Structural arrays consist of multiple sensors within a building or structure. They provide data to help engineers understand how the structure responds to shaking or vibration.
The GeoNet building instrumentation programme aims to install instrumentation in representative buildings (commercial and residential) and bridges throughout New Zealand to gain insights into the earthquake engineering performance of those structures.
The main objective of the programme is to provide high quality data to enable the validation of building standards, design code, modelling assumptions and fragility functions – leading to safer buildings.
Apart from considerable gains in knowledge by the engineering and regulatory communities enabled by the primary purpose of this programme, the data collected enables additional long-term benefits. These include insights into both short and long term structural health, identification of the cause of damage sustained as a result of an earthquake, and refinement of seismic loss and risk estimates.
The building instrumentation programme considers the distribution of seismic hazard and structures in New Zealand to identify typical and representative samples to instrument and monitor their response.
Although all data from the GeoNet structural array programme are freely available for scientific and engineering users, we currently require you to register your interest with us first.
Please complete a request to use building array data in writing, outlining the purpose and nature of their research. This request needs to be sent to the GeoNet Data Centre Manager. The application must list all structures you intend to download data from.
Note that, if requested by a building owner, GNS Science will supply a list of users who have been given data collected from their building.
We are intending on updating this data policy to align it with the wider GeoNet data access policy and mechanisms.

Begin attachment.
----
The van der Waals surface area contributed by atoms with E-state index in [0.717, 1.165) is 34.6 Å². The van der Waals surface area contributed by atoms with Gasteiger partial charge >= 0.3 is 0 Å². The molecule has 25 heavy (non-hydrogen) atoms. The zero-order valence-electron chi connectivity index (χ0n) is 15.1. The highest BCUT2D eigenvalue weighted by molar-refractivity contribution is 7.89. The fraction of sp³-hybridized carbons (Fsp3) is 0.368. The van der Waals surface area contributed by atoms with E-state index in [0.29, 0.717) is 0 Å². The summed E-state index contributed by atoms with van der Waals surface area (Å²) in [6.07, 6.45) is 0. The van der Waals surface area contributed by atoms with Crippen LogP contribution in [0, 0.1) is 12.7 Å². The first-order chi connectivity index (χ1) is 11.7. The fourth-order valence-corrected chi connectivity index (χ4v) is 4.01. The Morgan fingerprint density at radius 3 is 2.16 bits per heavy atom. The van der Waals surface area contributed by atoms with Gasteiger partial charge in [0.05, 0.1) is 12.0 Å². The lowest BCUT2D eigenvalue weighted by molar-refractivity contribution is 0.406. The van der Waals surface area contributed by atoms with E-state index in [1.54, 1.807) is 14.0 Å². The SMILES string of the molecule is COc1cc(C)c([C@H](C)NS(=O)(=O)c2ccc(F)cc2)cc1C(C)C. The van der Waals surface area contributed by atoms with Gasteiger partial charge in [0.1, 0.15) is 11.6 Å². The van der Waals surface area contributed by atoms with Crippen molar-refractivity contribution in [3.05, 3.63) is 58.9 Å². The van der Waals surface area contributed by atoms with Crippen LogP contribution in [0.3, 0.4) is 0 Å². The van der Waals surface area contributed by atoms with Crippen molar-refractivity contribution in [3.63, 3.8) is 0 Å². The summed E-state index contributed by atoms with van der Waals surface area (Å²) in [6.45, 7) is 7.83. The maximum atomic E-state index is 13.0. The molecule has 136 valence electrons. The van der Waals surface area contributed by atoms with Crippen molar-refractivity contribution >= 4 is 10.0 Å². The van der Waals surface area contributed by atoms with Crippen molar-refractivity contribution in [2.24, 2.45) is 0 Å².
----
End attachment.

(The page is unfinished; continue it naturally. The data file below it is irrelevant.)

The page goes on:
Structures have been primarily instrumented with high-fidelity solid-state accelerometers.
In selected structures the accelerometers have been supplemented with displacement sensors and multiparameter weather stations.
These are sampled at 200Hz and streamed in real time to GNS data centres.
|Canterbury University Physics Building||Christchurch||2007||CPXB||Operational|
|GNS Science, Avalon||Wellington||2007||AVAB||Operational|
|BNZ CentrePort Building||Wellington||2009||CPLB||Structure Demolished|
|Te Horo House (timber building)||Otaki||2010||THOB||Operational|
|Nelson Marlborough Institute of Technology||Nelson||2011||NMIB||Operational|
|Victoria University of Wellington Student Accommodation Building||Wellington||2011||VUWB||Operational|
|Hawke's Bay Regional Council||Napier||2011||HBRB||Operational|
|Christchurch Polytechnic Institute of Technology||Christchurch||2012||CPIB||Operational|
|West Quay apartment building||Napier||2012||WQAB||Operational|
|Tunnel Road Rail Overpass||Christchurch||2013||TRAB||Operational|
|Tunnel Road Overpass||Christchurch||2013||TROB||Operational|
|MBIE Stout Street Building||Wellington||2014||STSB||Operational|
|Jervios Street House||Christchurch||2014||JSCB||Operational|
|Canterbury University Business and Law Building||Christchurch||2016||CBLB||Operational|
|Christchurch Women's Hospital||Christchurch||2019||CWHB||Operational|
|Canterbury University Civil and Mechanical Building||Christchurch||2019||CCMB||Operational|
|Canterbury University James Hight Library Building||Christchurch||2019||CJHB||Operational|
The programme is governed by an advisory panel and led from within the GeoNet Programme.
The advisory panel is formed from the following representative groups: